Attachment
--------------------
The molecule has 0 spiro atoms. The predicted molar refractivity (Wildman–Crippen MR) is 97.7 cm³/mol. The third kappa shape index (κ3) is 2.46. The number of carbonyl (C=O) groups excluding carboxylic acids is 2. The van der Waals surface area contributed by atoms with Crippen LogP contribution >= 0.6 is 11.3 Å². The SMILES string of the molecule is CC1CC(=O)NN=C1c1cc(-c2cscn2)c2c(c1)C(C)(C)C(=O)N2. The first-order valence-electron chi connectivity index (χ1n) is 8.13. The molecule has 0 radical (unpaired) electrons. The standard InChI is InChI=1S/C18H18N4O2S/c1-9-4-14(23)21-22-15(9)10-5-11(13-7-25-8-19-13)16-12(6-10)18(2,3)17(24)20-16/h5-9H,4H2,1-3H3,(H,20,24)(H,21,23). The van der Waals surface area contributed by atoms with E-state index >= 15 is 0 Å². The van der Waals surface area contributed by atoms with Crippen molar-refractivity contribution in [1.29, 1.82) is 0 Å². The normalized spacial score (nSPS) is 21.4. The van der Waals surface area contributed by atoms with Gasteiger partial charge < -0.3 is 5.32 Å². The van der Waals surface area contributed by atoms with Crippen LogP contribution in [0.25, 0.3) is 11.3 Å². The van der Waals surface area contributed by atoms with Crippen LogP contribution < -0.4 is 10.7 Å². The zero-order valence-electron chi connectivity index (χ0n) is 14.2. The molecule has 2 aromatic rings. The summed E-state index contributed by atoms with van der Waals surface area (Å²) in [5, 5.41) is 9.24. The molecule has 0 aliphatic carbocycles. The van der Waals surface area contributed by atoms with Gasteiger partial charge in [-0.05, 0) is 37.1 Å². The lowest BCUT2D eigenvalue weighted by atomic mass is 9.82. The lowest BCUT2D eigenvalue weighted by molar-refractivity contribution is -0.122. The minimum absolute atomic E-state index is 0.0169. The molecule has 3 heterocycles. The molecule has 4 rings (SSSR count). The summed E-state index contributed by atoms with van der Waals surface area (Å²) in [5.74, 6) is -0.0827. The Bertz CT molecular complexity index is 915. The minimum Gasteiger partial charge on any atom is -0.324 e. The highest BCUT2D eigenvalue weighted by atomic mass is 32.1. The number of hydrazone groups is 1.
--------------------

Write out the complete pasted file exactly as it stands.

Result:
The molecule has 0 spiro atoms. The predicted molar refractivity (Wildman–Crippen MR) is 97.7 cm³/mol. The third kappa shape index (κ3) is 2.46. The number of carbonyl (C=O) groups excluding carboxylic acids is 2. The van der Waals surface area contributed by atoms with Crippen LogP contribution >= 0.6 is 11.3 Å². The SMILES string of the molecule is CC1CC(=O)NN=C1c1cc(-c2cscn2)c2c(c1)C(C)(C)C(=O)N2. The first-order valence-electron chi connectivity index (χ1n) is 8.13. The molecule has 0 radical (unpaired) electrons. The standard InChI is InChI=1S/C18H18N4O2S/c1-9-4-14(23)21-22-15(9)10-5-11(13-7-25-8-19-13)16-12(6-10)18(2,3)17(24)20-16/h5-9H,4H2,1-3H3,(H,20,24)(H,21,23). The van der Waals surface area contributed by atoms with E-state index >= 15 is 0 Å². The van der Waals surface area contributed by atoms with Crippen molar-refractivity contribution in [1.29, 1.82) is 0 Å². The normalized spacial score (nSPS) is 21.4. The van der Waals surface area contributed by atoms with Gasteiger partial charge < -0.3 is 5.32 Å². The van der Waals surface area contributed by atoms with Crippen LogP contribution in [0.25, 0.3) is 11.3 Å². The van der Waals surface area contributed by atoms with Crippen LogP contribution < -0.4 is 10.7 Å². The zero-order valence-electron chi connectivity index (χ0n) is 14.2. The molecule has 2 aromatic rings. The summed E-state index contributed by atoms with van der Waals surface area (Å²) in [5, 5.41) is 9.24. The molecule has 0 aliphatic carbocycles. The van der Waals surface area contributed by atoms with Gasteiger partial charge in [-0.05, 0) is 37.1 Å². The lowest BCUT2D eigenvalue weighted by atomic mass is 9.82. The lowest BCUT2D eigenvalue weighted by molar-refractivity contribution is -0.122. The minimum absolute atomic E-state index is 0.0169. The molecule has 3 heterocycles. The molecule has 4 rings (SSSR count). The summed E-state index contributed by atoms with van der Waals surface area (Å²) in [5.74, 6) is -0.0827. The Bertz CT molecular complexity index is 915. The minimum Gasteiger partial charge on any atom is -0.324 e. The highest BCUT2D eigenvalue weighted by atomic mass is 32.1. The number of hydrazone groups is 1.